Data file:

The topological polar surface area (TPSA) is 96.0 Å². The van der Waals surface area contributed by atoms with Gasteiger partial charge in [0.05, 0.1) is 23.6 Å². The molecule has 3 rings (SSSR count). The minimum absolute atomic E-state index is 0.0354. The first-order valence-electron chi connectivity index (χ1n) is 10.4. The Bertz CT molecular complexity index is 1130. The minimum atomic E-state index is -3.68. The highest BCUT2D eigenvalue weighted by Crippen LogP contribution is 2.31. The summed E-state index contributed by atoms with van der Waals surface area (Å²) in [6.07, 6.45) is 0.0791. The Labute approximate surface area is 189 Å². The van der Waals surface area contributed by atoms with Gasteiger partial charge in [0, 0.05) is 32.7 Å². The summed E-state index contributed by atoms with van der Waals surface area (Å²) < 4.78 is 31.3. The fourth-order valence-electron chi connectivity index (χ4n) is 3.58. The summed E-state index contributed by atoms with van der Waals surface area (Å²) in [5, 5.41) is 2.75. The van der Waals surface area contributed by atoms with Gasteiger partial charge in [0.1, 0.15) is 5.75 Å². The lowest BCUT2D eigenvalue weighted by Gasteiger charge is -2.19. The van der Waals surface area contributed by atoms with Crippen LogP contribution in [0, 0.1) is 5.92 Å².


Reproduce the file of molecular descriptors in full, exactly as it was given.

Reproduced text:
The topological polar surface area (TPSA) is 96.0 Å². The van der Waals surface area contributed by atoms with Gasteiger partial charge in [0.05, 0.1) is 23.6 Å². The molecule has 3 rings (SSSR count). The minimum absolute atomic E-state index is 0.0354. The first-order valence-electron chi connectivity index (χ1n) is 10.4. The Bertz CT molecular complexity index is 1130. The minimum atomic E-state index is -3.68. The highest BCUT2D eigenvalue weighted by Crippen LogP contribution is 2.31. The summed E-state index contributed by atoms with van der Waals surface area (Å²) in [6.07, 6.45) is 0.0791. The Labute approximate surface area is 189 Å². The van der Waals surface area contributed by atoms with Gasteiger partial charge in [0, 0.05) is 32.7 Å². The summed E-state index contributed by atoms with van der Waals surface area (Å²) < 4.78 is 31.3. The fourth-order valence-electron chi connectivity index (χ4n) is 3.58. The summed E-state index contributed by atoms with van der Waals surface area (Å²) in [5, 5.41) is 2.75. The van der Waals surface area contributed by atoms with Gasteiger partial charge in [0.1, 0.15) is 5.75 Å². The lowest BCUT2D eigenvalue weighted by Gasteiger charge is -2.19. The van der Waals surface area contributed by atoms with Crippen LogP contribution in [0, 0.1) is 5.92 Å².